Women expect to have hot flashes and mood swings during menopause, but they're seldom prepared for all the possible changes they may face. Few expect menopause to lead to painful sex, for example, yet it's a real problem for 20-30% of women.
When menopause changes your life — whether you can't sleep due to night sweats, you lose interest in sex, or develop recurrent urinary tract infections — you can overcome your symptoms and regain a healthy, thriving life with compassionate care from Karen F. Brodman, MD, PLLC.
Here, we share more about the changes to expect during menopause and offer some tips to help you manage your symptoms.
Menopause arrives when your ovaries stop producing estrogen. Though estrogen is well-known for its role in reproductive health, you may be surprised to learn that estrogen regulates many essential functions throughout your body.
Without estrogen, you can develop many possible symptoms, as well as chronic health conditions. However, the menopause experience differs for each woman. You may or may not have symptoms and, when symptoms do arise, they could range from mild to severe.
Here's a rundown of the possible changes you may experience after menopause:
Hot flashes, night sweats, and excessive sweating, which are all vasomotor symptoms, affect up to 80% of all women. These symptoms appear when your internal body temperature suddenly rises.
Even when they’re mild, vasomotor symptoms disrupt your life, and most women have moderate or severe symptoms. In addition to losing sleep when you wake up soaking wet and roasting, hot flashes can interrupt your daily routine and interrupt your performance at work.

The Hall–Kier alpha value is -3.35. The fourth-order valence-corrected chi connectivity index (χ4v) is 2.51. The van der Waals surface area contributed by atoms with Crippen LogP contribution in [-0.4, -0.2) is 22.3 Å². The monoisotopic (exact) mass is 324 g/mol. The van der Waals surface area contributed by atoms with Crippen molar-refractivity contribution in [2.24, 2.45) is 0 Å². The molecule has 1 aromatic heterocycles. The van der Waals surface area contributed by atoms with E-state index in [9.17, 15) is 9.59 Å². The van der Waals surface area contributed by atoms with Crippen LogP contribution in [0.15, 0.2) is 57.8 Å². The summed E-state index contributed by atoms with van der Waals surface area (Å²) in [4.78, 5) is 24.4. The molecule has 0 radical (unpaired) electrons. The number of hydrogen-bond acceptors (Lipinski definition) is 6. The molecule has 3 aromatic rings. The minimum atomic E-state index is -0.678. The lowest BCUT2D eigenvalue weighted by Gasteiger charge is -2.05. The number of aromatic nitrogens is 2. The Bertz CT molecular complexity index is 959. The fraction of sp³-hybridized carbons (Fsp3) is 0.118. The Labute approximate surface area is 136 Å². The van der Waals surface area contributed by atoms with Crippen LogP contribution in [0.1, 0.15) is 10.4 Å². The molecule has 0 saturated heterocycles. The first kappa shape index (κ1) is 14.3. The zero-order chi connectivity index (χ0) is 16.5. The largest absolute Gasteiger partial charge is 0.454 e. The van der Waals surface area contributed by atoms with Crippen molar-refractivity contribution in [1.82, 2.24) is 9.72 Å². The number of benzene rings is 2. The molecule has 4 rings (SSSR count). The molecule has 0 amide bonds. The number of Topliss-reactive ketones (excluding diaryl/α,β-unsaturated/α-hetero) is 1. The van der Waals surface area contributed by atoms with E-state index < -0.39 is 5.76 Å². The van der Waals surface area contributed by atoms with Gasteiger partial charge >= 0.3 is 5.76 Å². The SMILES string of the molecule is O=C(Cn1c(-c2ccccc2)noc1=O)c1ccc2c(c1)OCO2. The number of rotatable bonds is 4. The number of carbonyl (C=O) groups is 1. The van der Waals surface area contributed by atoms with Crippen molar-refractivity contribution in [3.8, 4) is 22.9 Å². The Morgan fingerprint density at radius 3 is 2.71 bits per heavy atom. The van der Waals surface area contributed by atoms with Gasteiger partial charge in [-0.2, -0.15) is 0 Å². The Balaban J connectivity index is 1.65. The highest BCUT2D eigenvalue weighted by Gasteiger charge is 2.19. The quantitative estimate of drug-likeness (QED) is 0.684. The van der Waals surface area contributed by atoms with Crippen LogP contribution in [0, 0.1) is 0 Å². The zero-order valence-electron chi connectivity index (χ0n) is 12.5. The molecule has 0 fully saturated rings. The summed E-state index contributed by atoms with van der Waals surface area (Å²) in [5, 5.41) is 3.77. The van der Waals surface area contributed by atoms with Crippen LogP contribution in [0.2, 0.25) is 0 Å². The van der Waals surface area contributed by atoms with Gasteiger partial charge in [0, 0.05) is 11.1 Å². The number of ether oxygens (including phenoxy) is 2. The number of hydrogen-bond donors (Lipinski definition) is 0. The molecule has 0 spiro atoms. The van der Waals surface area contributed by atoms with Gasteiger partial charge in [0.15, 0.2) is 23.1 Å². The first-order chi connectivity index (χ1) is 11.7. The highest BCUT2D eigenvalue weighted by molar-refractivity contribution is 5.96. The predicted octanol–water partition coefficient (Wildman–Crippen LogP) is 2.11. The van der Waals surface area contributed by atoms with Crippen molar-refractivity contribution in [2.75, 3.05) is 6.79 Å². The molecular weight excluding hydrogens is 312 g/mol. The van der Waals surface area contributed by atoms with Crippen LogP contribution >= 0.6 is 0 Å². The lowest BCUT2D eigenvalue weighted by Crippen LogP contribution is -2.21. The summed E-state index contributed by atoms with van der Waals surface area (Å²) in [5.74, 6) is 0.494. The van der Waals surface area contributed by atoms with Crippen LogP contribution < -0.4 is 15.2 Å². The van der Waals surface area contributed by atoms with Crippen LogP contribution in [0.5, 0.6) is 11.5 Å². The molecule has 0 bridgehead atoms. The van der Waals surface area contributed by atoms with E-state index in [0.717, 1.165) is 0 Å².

Your brain needs estrogen to regulate your emotions and thinking processes. When estrogen levels decline, you have a higher risk of developing depression and mood swings.
Half of all women develop symptoms affecting their urinary tract and vagina (urogenital symptoms). You need estrogen to maintain healthy, resilient tissues in both systems. Estrogen also supports blood flow and lubrication in your vagina.
After menopause, the tissues lining your vagina become thin and fragile. These changes cause vaginal dryness and soreness, pain during sex, and sometimes bleeding after sex.
Similar changes in your urinary tract lead to problems like frequent urination, urinary incontinence, and urinary tract infections.
Many women aren’t aware of urogenital symptoms before they happen. Expected or not, these problems significantly impact your quality of life.
All of the symptoms caused by menopause can affect your sex drive. However, the loss of estrogen directly diminishes your sexual desire.
After menopause, your risk for osteoporosis skyrockets. You also have a higher risk of developing heart disease.
Vasomotor symptoms will eventually disappear without treatment. However, they last seven years for half of all women, and some struggle with vasomotor symptoms for a decade. By comparison, urogenital symptoms don't improve without treatment.
For these reasons, you can’t wait and hope for your life to improve. We often help women learn to manage their life and reduce the effect of hot flashes and night sweats with tips such as:
Many women find that certain foods and drinks trigger their hot flashes. Whether your hot flashes flare from consuming spicy foods, caffeine, hot beverages, or alcohol, you can make life easier by identifying and avoiding your triggers.
If vaginal dryness is your primary challenge, you may get the relief you need from estrogen in the form of creams or tablets. Placing the medication in your vagina quickly but temporarily improves your symptoms.
Hormone replacement therapy (HRT) uses forms such as pills, gels, or transdermal patches to get estrogen into your bloodstream. This treatment restores normal levels of estrogen, which eliminates menopause symptoms and prevents some chronic health conditions.
HRT is safe for most women. We carefully review your medical history, talk about your menopause symptoms, and run blood tests to determine if you're a good candidate for HRT.
When you need relief from menopause symptoms or have questions about your health, call our office on the Upper West Side of New York City, or connect online to request an appointment.